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Regulation and function of IKKe in breast cancer initiation and maintenance

William C Hahn

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National Institutes of Health (NIH)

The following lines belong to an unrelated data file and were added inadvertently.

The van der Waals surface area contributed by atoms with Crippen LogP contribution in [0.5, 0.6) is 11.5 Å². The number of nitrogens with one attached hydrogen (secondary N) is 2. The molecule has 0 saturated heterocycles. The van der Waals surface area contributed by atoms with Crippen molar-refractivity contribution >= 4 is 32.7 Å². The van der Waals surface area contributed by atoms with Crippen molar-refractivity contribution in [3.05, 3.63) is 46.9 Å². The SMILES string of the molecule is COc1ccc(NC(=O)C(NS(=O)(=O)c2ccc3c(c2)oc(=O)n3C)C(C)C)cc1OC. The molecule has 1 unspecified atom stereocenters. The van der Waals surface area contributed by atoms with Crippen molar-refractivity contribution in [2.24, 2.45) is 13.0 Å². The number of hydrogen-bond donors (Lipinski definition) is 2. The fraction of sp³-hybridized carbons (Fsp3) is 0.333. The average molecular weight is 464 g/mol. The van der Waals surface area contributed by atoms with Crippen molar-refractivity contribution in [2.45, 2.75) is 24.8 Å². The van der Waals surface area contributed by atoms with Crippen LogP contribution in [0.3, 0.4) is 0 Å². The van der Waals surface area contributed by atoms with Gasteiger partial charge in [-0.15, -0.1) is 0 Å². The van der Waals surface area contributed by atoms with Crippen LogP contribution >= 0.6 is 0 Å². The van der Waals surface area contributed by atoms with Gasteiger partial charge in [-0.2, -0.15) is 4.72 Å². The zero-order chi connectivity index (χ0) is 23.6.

Members of the nuclear-factor-κB (NF-κB) transcription factor family play a central role in regulating many physiological processes including innate and adaptive immunity. In addition, accumulating evidence suggests that inappropriate activation of NF-κB occurs in many types of human cancers. Indeed, genome characterization studies have uncovered genetic alterations involving many components of the NF-κB signaling cascade in both hematopoietic and epithelial cancers, and accumulating evidence indicates that NF-κB signaling contributes to resistance to targeted cancer therapy. Using integrated genomic approaches, we identified the two closely related, non-canonical inhibitors of κB kinase, IKKϵ (IKBKE, IKKi) and TBK1, as an amplified breast cancer oncogene and an essential gene in KRAS-driven human cancers, respectively. During the past funding period, we have used biochemical, genetic and molecular biological approaches to solve the structure of these two IKKs and identify substrates of these two IKKs critical for cell transformation. We have also identified K63-linked ubiquitination as one mechanism of regulation of these IKKs, essential for their tumorigenic function. These observations provide new insights into the function of these IKKs in both innate and oncogenic contexts. Based on these observations, this proposal focuses on delineate the mechanism(s) by which these immune regulators contribute to malignant transformation and to credential IKKϵ and TBK1 inhibitors. We will perform mechanistic studies critical to understanding how perturbing IKKϵ function affects tumor maintenance and will develop small molecule inhibitors of IKKϵ. Specifically, biochemical, genetic, molecular biological and pharmacologic approaches will be applied to interrogate the regulation of IKKϵ in both immune and oncogenic contexts, to identify effector pathways that mediate IKKϵ-induced cell transformation and to validate IKKϵ inhibitors preclinically. Investigating the regulation and function of IKKϵ in breast cancer development will not only enhance our mechanistic understanding of this non-canonical IKK regulator but will also clarify the role of NF-κB signaling in the development of human epithelial cancers. In addition, these studies will provide a foundation for strategies to target this kinase oncogene therapeutically.

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